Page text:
News

University of Pretoria, Sanparks and SAHRA sign heritage agreement regarding Mapungubwe collection

Posted on June 14, 2019

On 14 June 2019, the University of Pretoria (UP), South African National Parks (SANParks) and the South African Heritage Resources Agency (SAHRA) entered into a heritage agreement regarding the Mapungubwe Collection. The agreement represents the institutions’ continued collective commitment to the collection, and their support for maximising wider public access to it. The institutions also agree to collaborate on the realisation of their collective responsibility for the management, safekeeping and promotion of Mapungubwe’s heritage.

The agreement was signed by UP Vice-Chancellor and Principal Professor Tawana Kupe, SANParks CEO Fundisile Mketeni and SAHRA Acting Chief Executive Officer Lungi Malgas.

“The Mapungubwe Collection represents a tangible example of Africa’s rich heritage, culture and economic capacity throughout history,” Prof Kupe said. “The University of Pretoria is proud to be one of the custodians of these remarkable objects, which are national, continental and world treasures.”

The agreement marks a new development in the relationship of these three institutions, which was previously regulated by a memorandum of understanding (MoU) in June 2009. The MoU set out the principles according to which the parties would conduct future discussions, and informed the manner in which the institutions entered into this heritage agreement, which reflects a much clearer vision of each institution’s roles, responsibilities and obligations with regard to the Mapungubwe Collection.

Dr Sian Tiley-Nel, who has served as Chief Curator of the Mapungubwe Collection on behalf of UP for almost 20 years, has been technically involved since the very first negotiations, which began back in 2003. She said, "The signing of the heritage agreement on the Mapungubwe Collection is a significant and historical milestone, and assures its continued curation under the responsibility of the UP Museums, as a serious responsibility of what is deemed a national resource.”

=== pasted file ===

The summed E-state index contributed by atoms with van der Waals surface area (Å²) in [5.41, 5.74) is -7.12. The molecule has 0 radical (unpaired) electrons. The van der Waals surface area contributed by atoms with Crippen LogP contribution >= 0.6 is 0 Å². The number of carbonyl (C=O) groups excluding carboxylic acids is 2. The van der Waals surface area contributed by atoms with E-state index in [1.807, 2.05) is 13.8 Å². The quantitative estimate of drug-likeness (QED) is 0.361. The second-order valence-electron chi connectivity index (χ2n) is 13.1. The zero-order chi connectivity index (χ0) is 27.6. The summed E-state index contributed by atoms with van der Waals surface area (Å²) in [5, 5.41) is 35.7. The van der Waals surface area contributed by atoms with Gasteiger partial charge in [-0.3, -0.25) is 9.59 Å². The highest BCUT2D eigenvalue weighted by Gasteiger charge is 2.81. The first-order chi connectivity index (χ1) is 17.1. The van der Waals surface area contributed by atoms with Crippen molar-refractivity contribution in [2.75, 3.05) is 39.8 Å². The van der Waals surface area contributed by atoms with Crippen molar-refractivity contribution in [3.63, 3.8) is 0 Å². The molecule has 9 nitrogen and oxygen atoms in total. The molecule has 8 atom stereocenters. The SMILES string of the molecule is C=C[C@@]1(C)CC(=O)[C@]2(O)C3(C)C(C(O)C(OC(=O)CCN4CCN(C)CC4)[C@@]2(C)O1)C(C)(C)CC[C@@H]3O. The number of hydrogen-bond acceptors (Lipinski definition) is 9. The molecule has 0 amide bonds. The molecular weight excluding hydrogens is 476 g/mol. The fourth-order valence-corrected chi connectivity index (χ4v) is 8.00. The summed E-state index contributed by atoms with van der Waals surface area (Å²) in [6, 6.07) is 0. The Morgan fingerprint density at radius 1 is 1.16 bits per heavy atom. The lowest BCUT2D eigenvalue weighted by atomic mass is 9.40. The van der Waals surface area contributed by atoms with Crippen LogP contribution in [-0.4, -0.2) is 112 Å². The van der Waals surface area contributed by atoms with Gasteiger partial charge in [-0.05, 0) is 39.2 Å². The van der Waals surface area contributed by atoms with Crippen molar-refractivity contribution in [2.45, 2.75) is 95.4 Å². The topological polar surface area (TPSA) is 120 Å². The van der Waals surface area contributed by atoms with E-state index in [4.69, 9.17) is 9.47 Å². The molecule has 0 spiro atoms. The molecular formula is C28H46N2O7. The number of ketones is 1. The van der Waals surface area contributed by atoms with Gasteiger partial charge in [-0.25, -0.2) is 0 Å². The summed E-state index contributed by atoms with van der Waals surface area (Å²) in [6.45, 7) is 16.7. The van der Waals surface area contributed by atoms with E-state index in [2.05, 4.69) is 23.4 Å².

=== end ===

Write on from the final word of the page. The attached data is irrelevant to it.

The agreement outlines UP’s institutional commitment, as the custodian of the designated collection, to continuing accountable curation and conservation, its educational role to academic communities, research, and making the collection accessible to all civic communities.

“We will continue to curate, preserve and conserve these and other collections so that future generations have the benefit of this knowledge,” Prof Kupe said. “The University’s new master’s degree in Tangible Heritage Conservation aims to produce a new generation of highly skilled professionals who are able to conserve rich cultural heritage from around the world.”

The agreement further defines SANParks’ responsibility in managing the Mapungubwe Cultural Landscape. This includes accountable curation, improved and secure storage, facilitating bona fide research, and continuing to maximise public access as well as closer collaboration with culturally associated communities.

“The signing of the agreement represents a milestone in the journey that SANParks started to improve the management of cultural heritage under its stewardship and ensure that this is done in close co-operation with key role players like UP, SAHRA and communities,” said SANParks CEO Fundisile Mketeni. “The Mapungubwe Kingdom, as evidenced by the collection, remains one of the most important periods in the development and civilisation of the Southern Africa region – a period of great pride to all Africans.”

Finally, the agreement acknowledges the obligations of SAHRA as the national heritage authority mandated to co-ordinate the identification and management of the National Estate of South Africa. This includes monitoring co-operation pertaining to the Mapungubwe Collection in terms of the National Heritage Resources Act No 25 of 1999.

“The specifically declared Mapungubwe Collection is one of the most important collections in South Africa that forms part of the National Estate, because it offers insight into trade between 1000 AD and 1300 AD,” SAHRA Acting Chief Executive Officer Lungisa Malgas said. “SAHRA appreciates that after 10 years of engagement UP, SANParks and SAHRA have reached an agreement about the management and conservation of this significant collection. SAHRA will fulfil its obligations to ensure that the collection is enjoyed by many generations to come.”     

Published by Xolani Mathibela

Copyright © University of Pretoria 2019. All rights reserved.

FAQ's Email Us Virtual Campus Share